|Date:||October 21, 2022|
October 19, 2022
Members of the 716 Play Fair Coalition gathered on Wednesday at Johnny B. Wiley Stadium, the original home of the Buffalo Bills, to call for significant community reinvestment as part of the $1.4 Billion stadium deal for the hometown team.
"You can't have a community benefits agreement, without the community," said John Washington from the Wakanda Alliance.
"We are here for one simple thing," said Jillian Hanesworth, a community organizer and activist, "We want a community benefits agreement that is making solid investments in our community."
When finalized, the Community Benefits Agreement, or CBA, will lay out how the new stadium will not only benefit the Buffalo Bills, but all segments of the community, including historically underserved communities within Erie County.
The tentative stadium agreement includes $850 Million of public money to go towards construction of the new home of the Bills. The 716 Play Fair Coalition is asking for a return on that public investment.
"If you say you are going to stand with us, then be with us," said Dennice Barr, President of the Fruit Belt Advisory Council. "Put this money were it is supposed to be, into the communities left behind".
More than 80 community groups have signed a letter to Pegula Sports and Entertainment and Erie County leadership asking for a fair CBA.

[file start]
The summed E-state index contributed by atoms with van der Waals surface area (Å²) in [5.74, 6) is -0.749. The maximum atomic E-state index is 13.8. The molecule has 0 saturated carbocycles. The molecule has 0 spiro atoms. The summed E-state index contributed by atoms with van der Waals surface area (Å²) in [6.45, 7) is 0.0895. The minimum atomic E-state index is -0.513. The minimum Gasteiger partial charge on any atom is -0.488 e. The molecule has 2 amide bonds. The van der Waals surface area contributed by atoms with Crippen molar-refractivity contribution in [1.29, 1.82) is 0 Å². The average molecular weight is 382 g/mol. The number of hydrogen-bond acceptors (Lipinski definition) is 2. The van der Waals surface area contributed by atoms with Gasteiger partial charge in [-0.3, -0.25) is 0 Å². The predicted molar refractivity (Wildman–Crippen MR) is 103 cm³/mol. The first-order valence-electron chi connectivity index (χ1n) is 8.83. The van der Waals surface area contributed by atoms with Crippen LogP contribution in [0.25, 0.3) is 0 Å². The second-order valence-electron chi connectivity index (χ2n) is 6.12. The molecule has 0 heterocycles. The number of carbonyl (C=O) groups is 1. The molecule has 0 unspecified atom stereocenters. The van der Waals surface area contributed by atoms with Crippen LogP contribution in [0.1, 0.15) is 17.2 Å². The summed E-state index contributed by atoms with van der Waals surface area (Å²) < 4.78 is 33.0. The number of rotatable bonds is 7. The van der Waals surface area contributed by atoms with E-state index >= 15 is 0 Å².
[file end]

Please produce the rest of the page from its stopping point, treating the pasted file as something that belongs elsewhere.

The 716 Play Fair Coalition is asking for
"We have the opportunity to bring the Buffalo Bills and bring the NFL into partnership as good neighbors for our entire community at large," said Randy Hoak, Town of Hamburg Supervisor.
The 716 Play Fair Coalition is also asking for more transparency in what the group believes have been closed negotiations.
"We have said for almost a year now that you cannot have a community benefits agreement without community members at the table," said Andrea Ó Súilleabháin from the Partnership for the Public Good. "A lot of the other processes that we have looked at had very large community coalitions involved in the process working with the corporate owners and negotiators on what they wanted to see invested in. That hasn't happened here."
"Them being behind closed doors thinking of what crumbs they want to offer people, is not a negotiation. It already says this is not going in the right direction", added Washington.
The deadline for negotiations on the Community Benefits Agreement have already been extended twice between the Buffalo Bills, Erie County and the State of New York. The deadline was most recently extended by 45 days into December.
When reached for comment on Wednesday a spokesperson for Erie County Executive Mark Poloncarz released the following statement.
"Erie County continues to engage in negotiations with the Buffalo Bills and New York State on all documents and required items related to the construction of a new stadium in Orchard Park. As is the case in all situations involving the investment of public monies, the comments and concerns of the public are taken into consideration during our deliberations. Progress is being made on all fronts and when final agreements are reached we will release them to the public for its review."
Ron Raccuia, the Executive Vice President for Pegula Sports and Entertainment told 7 News Anchor Jeff Russo on Wednesday "We continue to negotiate all aspects of the stadium agreement in a constructive manner."
Read the full article and watch the video on WKWB's website, here.